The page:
Besides serving as an act of gratefulness for the visitors, the dance not only celebrates and rejoices in the colours of nature and the merriment of Ramzan season, it is also attributed to the lovemaking of bees.
Indeed, the cross-pollination of bees and buds is believed to be the inspiration for the tunes and songs of the dance.
The musical gesture of gratefulness is long known for bringing happiness in spring season in the valley. The charming women make 2-4 groups consisting of 3-4 women each and stand face to face adjacently holding their hands.
The feet sway forward and backward rhythmically bringing co-ordination between the groups. These steps follow the movements of bees towards and away from the tulip flowers.
Women in this dance wear local costumes, Salwar Kameez covered with embroidered Pherans. The beauty of these costumes are further elevated with a headscarf usually called as Kasaab or Daejj. Additionally, women also wear kashmiri silver jewellery which gives them a complete traditional look.
As the women form two chains of dancers facing each other, the poetic music begins along with the dancers moving forward and backward in rhythmic steps gracefully. The entire movements are kept subtle to keep the atmosphere fun and lively.
In an informal gathering, only a few singers are required to accompany the amusing folk dancers. In case of a massive stage performance, traditional instruments such as Rabab are played in the background.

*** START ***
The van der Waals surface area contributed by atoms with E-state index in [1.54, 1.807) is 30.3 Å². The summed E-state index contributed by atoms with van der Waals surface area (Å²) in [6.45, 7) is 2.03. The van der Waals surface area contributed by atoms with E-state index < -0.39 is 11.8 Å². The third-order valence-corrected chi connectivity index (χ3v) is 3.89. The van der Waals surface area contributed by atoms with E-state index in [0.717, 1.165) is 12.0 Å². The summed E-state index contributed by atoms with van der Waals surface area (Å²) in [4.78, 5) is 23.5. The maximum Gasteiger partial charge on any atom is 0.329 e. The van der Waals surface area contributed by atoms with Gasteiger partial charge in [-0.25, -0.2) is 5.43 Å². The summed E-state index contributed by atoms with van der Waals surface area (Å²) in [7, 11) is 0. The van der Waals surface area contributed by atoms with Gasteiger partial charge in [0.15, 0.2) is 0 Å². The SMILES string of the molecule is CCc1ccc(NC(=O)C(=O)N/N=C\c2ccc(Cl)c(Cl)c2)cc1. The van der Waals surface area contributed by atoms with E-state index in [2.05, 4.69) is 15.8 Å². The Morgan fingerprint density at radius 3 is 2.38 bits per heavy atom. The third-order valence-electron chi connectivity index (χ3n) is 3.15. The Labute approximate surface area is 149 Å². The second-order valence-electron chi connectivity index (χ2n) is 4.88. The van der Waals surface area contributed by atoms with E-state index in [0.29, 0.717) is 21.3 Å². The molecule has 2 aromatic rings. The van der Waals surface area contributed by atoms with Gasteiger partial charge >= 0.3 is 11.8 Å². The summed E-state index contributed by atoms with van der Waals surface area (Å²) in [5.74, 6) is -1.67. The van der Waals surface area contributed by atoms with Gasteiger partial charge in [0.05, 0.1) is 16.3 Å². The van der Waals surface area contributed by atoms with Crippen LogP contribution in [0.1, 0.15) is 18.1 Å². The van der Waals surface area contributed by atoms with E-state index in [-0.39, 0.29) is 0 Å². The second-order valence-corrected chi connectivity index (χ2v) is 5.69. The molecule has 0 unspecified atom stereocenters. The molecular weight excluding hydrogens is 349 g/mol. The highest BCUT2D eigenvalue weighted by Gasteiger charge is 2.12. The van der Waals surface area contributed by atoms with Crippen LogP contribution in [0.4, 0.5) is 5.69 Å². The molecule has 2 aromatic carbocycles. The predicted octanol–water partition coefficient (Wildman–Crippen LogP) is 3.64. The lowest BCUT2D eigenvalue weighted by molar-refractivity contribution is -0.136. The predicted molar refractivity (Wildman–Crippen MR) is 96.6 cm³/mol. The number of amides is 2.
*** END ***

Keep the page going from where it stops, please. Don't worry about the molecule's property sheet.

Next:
Women are known to wear colorful pherans and Kasaba. Roaf songs are not usually the same and they are likely to be chosen according to different occasions though the style of the dance presentation is always the same.
The popularity of this beautiful dance is not limited to regional folk festivals but has also made its presence felt in Bollywood as well.
One of the best Roaf dance sequence can be witnessed in the movie ‘Mission Kashmir’ released in the year 2000 starring Hrithik Roshan and Preity Zinta in songs “Bhumbro Bhumbro” and “Jheelon Ka Shehar”.
Television and media has also been influential in expanding the popularity and reach of Rouf dance to people all over the world.
Recommended Story – Top 10 Kathak Dancers In India
The most beautiful aspect of this dance is the way it expresses the distinct nature of Kashmiris, who are always welcoming and generous for the visitors.
The theme of the song depends on the events and depicts joy, happiness, sorrow and for welcoming the spring season.
Traditionally, no music equipment is known to have been used in roaf. It is only in stage performances that folk instruments like Noet, Tumbakhnari, Rabab etc. are used.
Nevertheless, modern roaf also includes the use of electronic music instruments and sound sampling. Artists in Kashmir make different types of Kashmiri music albums with a beautiful infusion of special effects to highlight the true beauty of roaf dance.
If you ever visit Kashmir, do take time to watch this wonderful medley of rhythmic music and dance that best reflects the beautiful nature of Kashmiris.